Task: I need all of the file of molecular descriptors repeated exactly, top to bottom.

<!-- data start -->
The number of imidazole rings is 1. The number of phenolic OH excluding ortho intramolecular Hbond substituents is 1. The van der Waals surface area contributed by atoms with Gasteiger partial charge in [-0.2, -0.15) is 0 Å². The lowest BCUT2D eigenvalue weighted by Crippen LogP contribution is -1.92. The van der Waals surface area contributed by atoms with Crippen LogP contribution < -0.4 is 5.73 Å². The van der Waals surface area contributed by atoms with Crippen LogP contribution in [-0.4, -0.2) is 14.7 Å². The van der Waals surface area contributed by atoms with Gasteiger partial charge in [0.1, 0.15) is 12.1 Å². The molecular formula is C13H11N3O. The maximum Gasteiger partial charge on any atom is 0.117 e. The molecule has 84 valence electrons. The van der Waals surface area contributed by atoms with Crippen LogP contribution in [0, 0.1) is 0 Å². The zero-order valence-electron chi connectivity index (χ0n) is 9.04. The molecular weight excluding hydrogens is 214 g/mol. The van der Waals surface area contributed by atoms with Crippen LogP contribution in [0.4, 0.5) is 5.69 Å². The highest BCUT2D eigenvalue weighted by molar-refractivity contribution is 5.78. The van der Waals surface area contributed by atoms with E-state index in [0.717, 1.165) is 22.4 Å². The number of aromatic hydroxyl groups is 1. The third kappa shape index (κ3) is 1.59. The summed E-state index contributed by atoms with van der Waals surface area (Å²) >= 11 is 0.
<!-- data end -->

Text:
The number of imidazole rings is 1. The number of phenolic OH excluding ortho intramolecular Hbond substituents is 1. The van der Waals surface area contributed by atoms with Gasteiger partial charge in [-0.2, -0.15) is 0 Å². The lowest BCUT2D eigenvalue weighted by Crippen LogP contribution is -1.92. The van der Waals surface area contributed by atoms with Crippen LogP contribution < -0.4 is 5.73 Å². The van der Waals surface area contributed by atoms with Crippen LogP contribution in [-0.4, -0.2) is 14.7 Å². The van der Waals surface area contributed by atoms with Gasteiger partial charge in [0.1, 0.15) is 12.1 Å². The molecular formula is C13H11N3O. The maximum Gasteiger partial charge on any atom is 0.117 e. The molecule has 84 valence electrons. The van der Waals surface area contributed by atoms with Crippen LogP contribution in [0, 0.1) is 0 Å². The zero-order valence-electron chi connectivity index (χ0n) is 9.04. The molecular weight excluding hydrogens is 214 g/mol. The van der Waals surface area contributed by atoms with Crippen LogP contribution in [0.4, 0.5) is 5.69 Å². The highest BCUT2D eigenvalue weighted by molar-refractivity contribution is 5.78. The van der Waals surface area contributed by atoms with E-state index in [0.717, 1.165) is 22.4 Å². The number of aromatic hydroxyl groups is 1. The third kappa shape index (κ3) is 1.59. The summed E-state index contributed by atoms with van der Waals surface area (Å²) >= 11 is 0.